If you’re at all into healthy eating, or even if you just happen to have flipped through the pages of a healthy eating magazine at some point in the past few years, you’ve likely heard all about food steamers. Because they eliminate the need to cook with oils or unnecessary additives, they’re said to be the bee’s knees when it comes to healthy cooking. So, given the fact that bathing suit season is right around the corner and I’ve recently launched myself into an epic mission to get in shape and slim down in record time, I was thrilled to have an opportunity to review the Breville Health Smart Steamer.
Impressively light steamer
The first thing that struck me when I received the Breville Health Smart Steamer was how light the box was. For no reason other than an assumption made on my part, I expected it to be much heavier. When I began removing all the pieces from the box though, the reason for its light weight became clear–all of its components are made of plastic. My first reaction was one of confusion: “but, like, won’t the steam, like, melt the plastic?” Not my smartest moment and thankfully, and not surprisingly, that wasn’t the case.
The steamer base and all the steamer baskets are oval in shape, and when all three baskets are in use, it stands a little over a foot tall (15 ¾” to be exact). With only four buttons–Set, Hours, Minutes, and Power–and an easy-to-read LCD display, the control panel on the base is very straightforward.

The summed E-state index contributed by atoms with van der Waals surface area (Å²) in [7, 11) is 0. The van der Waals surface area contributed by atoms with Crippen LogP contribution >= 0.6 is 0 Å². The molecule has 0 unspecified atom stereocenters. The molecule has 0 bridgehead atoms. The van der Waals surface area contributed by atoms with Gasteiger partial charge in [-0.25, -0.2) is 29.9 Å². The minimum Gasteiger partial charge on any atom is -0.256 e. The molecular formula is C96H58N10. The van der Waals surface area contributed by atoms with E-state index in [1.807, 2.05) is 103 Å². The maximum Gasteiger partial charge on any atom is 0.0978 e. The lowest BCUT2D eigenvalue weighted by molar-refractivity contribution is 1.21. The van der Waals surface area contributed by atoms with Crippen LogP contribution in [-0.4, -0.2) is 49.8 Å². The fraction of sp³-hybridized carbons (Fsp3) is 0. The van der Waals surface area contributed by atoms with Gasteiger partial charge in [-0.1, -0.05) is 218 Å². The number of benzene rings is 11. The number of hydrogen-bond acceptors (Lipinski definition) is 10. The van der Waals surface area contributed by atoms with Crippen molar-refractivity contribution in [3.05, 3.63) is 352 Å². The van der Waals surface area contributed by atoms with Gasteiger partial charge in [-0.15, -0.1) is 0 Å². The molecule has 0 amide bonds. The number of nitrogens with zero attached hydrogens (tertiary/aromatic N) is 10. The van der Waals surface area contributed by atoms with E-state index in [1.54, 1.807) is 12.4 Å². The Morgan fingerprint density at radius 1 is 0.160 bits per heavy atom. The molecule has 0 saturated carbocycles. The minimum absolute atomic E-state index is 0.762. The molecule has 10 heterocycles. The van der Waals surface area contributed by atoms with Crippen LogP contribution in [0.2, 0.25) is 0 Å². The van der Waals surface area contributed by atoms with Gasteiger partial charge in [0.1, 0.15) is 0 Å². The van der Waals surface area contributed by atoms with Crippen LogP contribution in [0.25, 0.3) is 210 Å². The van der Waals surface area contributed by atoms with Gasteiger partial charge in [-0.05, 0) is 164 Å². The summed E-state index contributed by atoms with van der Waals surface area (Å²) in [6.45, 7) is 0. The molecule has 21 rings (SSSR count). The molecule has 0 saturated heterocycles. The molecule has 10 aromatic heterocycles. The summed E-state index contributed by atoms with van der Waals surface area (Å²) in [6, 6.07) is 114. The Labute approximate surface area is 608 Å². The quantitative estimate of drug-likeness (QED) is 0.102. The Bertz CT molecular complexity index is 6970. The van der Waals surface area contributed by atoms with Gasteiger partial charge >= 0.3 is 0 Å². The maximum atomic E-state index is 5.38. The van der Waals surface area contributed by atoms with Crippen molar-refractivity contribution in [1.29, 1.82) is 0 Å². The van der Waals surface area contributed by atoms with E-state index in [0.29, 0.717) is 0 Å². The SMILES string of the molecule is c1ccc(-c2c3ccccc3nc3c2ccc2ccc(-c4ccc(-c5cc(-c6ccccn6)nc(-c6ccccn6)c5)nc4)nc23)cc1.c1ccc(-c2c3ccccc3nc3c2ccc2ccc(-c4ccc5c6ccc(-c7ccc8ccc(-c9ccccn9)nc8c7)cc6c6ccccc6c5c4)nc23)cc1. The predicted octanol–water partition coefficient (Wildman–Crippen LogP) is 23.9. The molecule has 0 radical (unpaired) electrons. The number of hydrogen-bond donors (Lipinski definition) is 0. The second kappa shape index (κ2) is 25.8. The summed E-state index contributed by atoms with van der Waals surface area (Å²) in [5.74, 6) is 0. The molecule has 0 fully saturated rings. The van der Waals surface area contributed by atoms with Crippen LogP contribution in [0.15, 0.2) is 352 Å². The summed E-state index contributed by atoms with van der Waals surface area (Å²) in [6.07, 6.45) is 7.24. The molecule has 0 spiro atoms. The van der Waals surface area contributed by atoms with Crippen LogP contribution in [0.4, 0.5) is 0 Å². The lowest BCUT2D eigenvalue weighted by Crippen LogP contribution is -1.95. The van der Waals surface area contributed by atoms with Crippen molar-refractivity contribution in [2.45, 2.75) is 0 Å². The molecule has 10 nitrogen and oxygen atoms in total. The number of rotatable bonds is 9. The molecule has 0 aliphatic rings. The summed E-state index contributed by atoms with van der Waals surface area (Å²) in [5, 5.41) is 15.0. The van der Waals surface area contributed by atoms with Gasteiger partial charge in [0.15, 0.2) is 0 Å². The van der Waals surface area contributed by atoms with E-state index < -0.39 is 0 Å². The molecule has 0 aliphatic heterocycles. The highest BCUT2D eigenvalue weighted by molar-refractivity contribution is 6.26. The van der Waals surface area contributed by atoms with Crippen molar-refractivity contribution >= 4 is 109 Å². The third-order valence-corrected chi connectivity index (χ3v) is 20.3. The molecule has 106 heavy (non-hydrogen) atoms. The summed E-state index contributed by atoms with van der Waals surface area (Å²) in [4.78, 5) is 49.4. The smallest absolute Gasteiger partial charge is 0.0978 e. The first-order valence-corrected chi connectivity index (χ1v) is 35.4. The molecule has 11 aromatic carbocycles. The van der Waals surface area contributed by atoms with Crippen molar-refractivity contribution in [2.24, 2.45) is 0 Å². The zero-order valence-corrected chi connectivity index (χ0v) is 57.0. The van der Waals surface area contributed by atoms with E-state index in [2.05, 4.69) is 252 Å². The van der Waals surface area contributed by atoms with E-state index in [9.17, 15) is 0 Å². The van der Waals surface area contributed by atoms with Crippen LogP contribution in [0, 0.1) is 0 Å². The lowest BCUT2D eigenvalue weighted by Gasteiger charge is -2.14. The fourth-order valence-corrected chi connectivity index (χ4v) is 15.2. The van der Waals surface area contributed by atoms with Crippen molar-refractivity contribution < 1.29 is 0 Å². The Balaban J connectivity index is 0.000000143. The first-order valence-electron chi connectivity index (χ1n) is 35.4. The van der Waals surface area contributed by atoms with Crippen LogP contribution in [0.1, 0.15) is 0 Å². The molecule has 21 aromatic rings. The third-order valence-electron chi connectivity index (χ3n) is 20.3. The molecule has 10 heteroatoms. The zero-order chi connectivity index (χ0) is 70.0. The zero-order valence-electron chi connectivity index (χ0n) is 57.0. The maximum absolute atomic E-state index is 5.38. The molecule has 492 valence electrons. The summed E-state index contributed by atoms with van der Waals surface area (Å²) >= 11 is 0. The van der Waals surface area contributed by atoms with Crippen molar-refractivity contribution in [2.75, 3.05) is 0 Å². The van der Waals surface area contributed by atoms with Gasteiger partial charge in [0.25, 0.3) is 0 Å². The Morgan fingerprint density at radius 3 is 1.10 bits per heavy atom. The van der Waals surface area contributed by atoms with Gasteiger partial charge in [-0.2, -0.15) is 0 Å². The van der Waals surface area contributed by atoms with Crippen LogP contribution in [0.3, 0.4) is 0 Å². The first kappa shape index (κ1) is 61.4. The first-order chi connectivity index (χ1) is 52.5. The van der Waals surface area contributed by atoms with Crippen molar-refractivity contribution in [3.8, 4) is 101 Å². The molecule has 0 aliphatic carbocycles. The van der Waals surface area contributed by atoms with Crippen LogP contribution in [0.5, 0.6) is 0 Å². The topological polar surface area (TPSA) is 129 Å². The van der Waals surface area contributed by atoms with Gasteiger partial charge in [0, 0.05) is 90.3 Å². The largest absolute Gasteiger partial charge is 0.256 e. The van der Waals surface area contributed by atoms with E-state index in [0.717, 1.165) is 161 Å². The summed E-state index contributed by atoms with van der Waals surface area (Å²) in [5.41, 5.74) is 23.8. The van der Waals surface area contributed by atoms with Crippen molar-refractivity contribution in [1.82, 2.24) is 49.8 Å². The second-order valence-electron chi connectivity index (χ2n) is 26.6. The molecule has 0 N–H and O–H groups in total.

Breville Steamer features & specs
The Breville Health Smart Steamer comes with a stainless-steel looking base that serves triple duty as a base, a control panel, and a water reservoir; a removable drip tray that serves as a conduit for juices; three stackable steamer baskets with removable bases; a rice/sauce cooking bowl; a basket divider that can be used to split one basket into two; and a lid. All told, when unpacked, I was looking at 11 pieces. When assembled though, those 11 pieces come together to form a three-tiered steamer that doesn’t take up as much room as you would think. Plus, all the pieces stack together quite nicely so when not in use, you can easily store it in a cupboard.
The three stackable steamer baskets are labeled from I to III where I fits snug on the reservoir/base and III sits at the top. The baskets must be stacked in that order for the steamer to work properly, but even if they weren’t labeled, the order of stacking becomes pretty clear when you try and put III on the very bottom. It doesn’t work.
The steamer also features a water-level indicator that shows you when the water in the reservoir is running low so you can add to it via a pull out spout before the “Boil Dry” protection feature kicks in and automatically turns off the element before it runs dry. The indicator shows you when the water level is at its max, when water is low, and when water needs to be added.
There is also a “keep warm” function built in to the steamer that automatically activates after your timer has gone off, which keeps your food warm for up to an hour.